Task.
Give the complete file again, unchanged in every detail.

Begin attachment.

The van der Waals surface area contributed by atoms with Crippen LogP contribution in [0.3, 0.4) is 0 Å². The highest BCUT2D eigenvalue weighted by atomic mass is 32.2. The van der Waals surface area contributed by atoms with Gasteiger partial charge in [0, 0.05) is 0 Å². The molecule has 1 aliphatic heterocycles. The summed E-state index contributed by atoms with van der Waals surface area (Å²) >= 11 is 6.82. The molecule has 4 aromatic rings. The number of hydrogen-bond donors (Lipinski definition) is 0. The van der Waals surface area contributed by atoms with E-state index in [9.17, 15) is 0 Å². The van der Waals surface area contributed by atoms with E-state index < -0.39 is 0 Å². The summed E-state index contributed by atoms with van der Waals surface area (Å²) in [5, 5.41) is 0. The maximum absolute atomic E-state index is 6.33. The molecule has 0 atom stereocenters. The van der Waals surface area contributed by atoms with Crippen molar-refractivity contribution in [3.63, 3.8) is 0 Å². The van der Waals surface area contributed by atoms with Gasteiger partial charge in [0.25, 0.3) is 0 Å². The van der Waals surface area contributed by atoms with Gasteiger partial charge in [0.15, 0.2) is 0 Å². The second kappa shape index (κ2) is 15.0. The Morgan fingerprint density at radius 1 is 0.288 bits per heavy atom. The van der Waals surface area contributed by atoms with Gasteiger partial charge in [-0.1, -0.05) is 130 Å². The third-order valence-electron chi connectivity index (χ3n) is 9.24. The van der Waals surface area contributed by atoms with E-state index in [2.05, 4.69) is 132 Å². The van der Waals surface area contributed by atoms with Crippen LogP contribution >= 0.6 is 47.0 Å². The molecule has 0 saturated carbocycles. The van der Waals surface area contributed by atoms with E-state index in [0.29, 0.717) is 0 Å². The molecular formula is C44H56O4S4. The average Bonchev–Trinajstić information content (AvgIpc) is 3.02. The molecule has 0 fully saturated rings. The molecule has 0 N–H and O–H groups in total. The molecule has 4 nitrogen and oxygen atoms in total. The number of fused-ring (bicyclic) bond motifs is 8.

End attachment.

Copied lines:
The van der Waals surface area contributed by atoms with Crippen LogP contribution in [0.3, 0.4) is 0 Å². The highest BCUT2D eigenvalue weighted by atomic mass is 32.2. The van der Waals surface area contributed by atoms with Gasteiger partial charge in [0, 0.05) is 0 Å². The molecule has 1 aliphatic heterocycles. The summed E-state index contributed by atoms with van der Waals surface area (Å²) >= 11 is 6.82. The molecule has 4 aromatic rings. The number of hydrogen-bond donors (Lipinski definition) is 0. The van der Waals surface area contributed by atoms with E-state index in [9.17, 15) is 0 Å². The van der Waals surface area contributed by atoms with E-state index < -0.39 is 0 Å². The summed E-state index contributed by atoms with van der Waals surface area (Å²) in [5, 5.41) is 0. The maximum absolute atomic E-state index is 6.33. The molecule has 0 atom stereocenters. The van der Waals surface area contributed by atoms with Crippen molar-refractivity contribution in [3.63, 3.8) is 0 Å². The van der Waals surface area contributed by atoms with Gasteiger partial charge in [0.25, 0.3) is 0 Å². The van der Waals surface area contributed by atoms with Gasteiger partial charge in [0.15, 0.2) is 0 Å². The second kappa shape index (κ2) is 15.0. The Morgan fingerprint density at radius 1 is 0.288 bits per heavy atom. The van der Waals surface area contributed by atoms with Gasteiger partial charge in [-0.1, -0.05) is 130 Å². The third-order valence-electron chi connectivity index (χ3n) is 9.24. The van der Waals surface area contributed by atoms with E-state index in [2.05, 4.69) is 132 Å². The van der Waals surface area contributed by atoms with Crippen LogP contribution >= 0.6 is 47.0 Å². The molecule has 0 saturated carbocycles. The van der Waals surface area contributed by atoms with E-state index in [0.29, 0.717) is 0 Å². The molecular formula is C44H56O4S4. The average Bonchev–Trinajstić information content (AvgIpc) is 3.02. The molecule has 0 fully saturated rings. The molecule has 0 N–H and O–H groups in total. The molecule has 4 nitrogen and oxygen atoms in total. The number of fused-ring (bicyclic) bond motifs is 8.